The biggest purchaser is Future Gaming and Hotel Services, which snapped up ₹1,368 crore ($165 million) in bonds. That is many times greater than the profits it has reported in any year! The company’s owner, Santiago Martin, often styled as India’s “lottery king,” was under investigation for money laundering.

The second largest contributor is Megha Engineering and Infrastructures Limited (MEIL/Megha) which purchased bonds worth ₹ 996 crores ($120 million). The current owner, PV Krishna Reddy whose wealth increased by ₹ 24700 crores in a year, is among the richest 100 people in India. His house “Diamond House” literally looks like diamond.

The third largest contributor, Qwik Supply, whose registered office is at Navi Mumbai’s Dhirubhai Ambani Knowledge City (DAKC), brought bonds worth ₹ 410 crore. To put in perspective, the firm had a revenue of ₹ 500 crore in 2022-23. The company spent almost all of what it earned on funding elections.

The entire list will leave you gasping for more information. Nirmala Sitharaman, our finance minister, dismissed any allegation of quid pro quo, saying that there was nothing to establish a link between raids by investigative agencies and funding, and that any such charges were mere “assumptions”.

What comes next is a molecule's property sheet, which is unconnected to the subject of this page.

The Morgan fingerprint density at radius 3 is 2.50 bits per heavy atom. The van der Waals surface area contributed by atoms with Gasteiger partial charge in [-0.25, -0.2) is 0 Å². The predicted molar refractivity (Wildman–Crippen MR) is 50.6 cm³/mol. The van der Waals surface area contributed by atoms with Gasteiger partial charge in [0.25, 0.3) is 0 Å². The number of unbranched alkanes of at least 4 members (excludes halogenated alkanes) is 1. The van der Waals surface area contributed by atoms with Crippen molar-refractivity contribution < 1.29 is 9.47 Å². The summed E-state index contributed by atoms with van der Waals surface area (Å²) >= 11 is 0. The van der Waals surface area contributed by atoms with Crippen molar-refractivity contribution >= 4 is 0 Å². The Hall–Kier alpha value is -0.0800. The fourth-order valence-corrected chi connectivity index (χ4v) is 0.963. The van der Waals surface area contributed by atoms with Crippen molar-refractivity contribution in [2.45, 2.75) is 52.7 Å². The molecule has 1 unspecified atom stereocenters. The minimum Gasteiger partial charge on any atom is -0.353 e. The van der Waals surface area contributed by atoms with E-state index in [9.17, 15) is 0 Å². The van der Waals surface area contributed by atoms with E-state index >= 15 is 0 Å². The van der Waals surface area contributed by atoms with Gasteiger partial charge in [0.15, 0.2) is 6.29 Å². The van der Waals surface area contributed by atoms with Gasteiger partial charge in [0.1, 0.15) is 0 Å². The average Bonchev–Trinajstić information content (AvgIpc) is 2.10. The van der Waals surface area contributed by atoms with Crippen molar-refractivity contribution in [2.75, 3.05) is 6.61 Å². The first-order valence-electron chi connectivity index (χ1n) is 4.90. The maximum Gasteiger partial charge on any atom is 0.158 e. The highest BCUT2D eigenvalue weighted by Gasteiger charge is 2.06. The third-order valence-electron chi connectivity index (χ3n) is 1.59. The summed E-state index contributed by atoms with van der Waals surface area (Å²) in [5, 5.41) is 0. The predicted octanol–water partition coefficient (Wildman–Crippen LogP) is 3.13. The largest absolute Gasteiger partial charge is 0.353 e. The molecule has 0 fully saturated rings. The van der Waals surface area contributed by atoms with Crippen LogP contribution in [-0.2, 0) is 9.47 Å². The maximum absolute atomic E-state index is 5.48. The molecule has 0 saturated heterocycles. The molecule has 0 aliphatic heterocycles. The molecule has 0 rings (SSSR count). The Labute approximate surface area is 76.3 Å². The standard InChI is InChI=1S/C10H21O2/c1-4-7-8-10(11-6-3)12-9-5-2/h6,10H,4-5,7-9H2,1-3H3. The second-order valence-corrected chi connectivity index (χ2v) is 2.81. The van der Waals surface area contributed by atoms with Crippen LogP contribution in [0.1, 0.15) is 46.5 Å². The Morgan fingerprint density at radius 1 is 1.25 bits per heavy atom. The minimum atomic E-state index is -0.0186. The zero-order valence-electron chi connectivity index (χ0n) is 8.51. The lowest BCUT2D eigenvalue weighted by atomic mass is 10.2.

What else?

There’s not much more that we can explore here without relying on other information. But many questions remain:

  1. Did any company get quid pro quo benefits after its funding?
  2. How did Reliance/Adani support the governments? I’m very certain they supported BJP (and maybe also the opposition). But how? Why do they not feature in this dataset? Did they just donate cash (which wasn’t reported in electoral bonds but reported thorough “known” sources of funding)?
  3. Now that the program is scrapped, what happens to the uncashed funding amount?
  4. Will SBI also release the funding graph, beyond just the two tables?
  5. Will Supreme Court also force more data release like this? Will it also force the companies to declare their donations like they used to before 2017?

I’ll sit back and relax while more people take a look at this dataset. In 4-5 hours of work, I learnt so much about election funding; those who have spent months researching this topic will come up with much better insights.

I hope you learnt something about election funding in general. Here are a set of related bookmarks that may interest you.


Thanks to Rishabh Anand, I got the access to the complete dataset as well as a crowdsourced version which is investigating corresponding raids by federal authorities, or winning significant government contracts.

  1. For this analysis, I used the raw data which you can access here. https://github.com/harshvardhaniimi/personal-website/blob/fe7f928810a8e883a6507bd3c4c602a0d2c69854/content/blog/2024-03-15-who-s-funding-the-politics-in-india/Electoral%20Bonds%20Raw%20Data.xlsx
  2. For easier viewing, I’m also uploading the same raw data with two pivot tables in a Google Sheet. https://docs.google.com/spreadsheets/d/1XqqWKoVtQwrNxsKlSiXBFZnCOyoAERBvHreUZ7PB-9I/edit?usp=sharing
  3. Finally, there have been some collaborative efforts to crowdsource information. https://docs.google.com/spreadsheets/d/17iCn40APazZ_v0Ce17l51ZlYNf0tweCaywTjK6Pfef8/edit#gid=0

Let me know in comments what you think about it or send me an email to hello@harsh17.in :D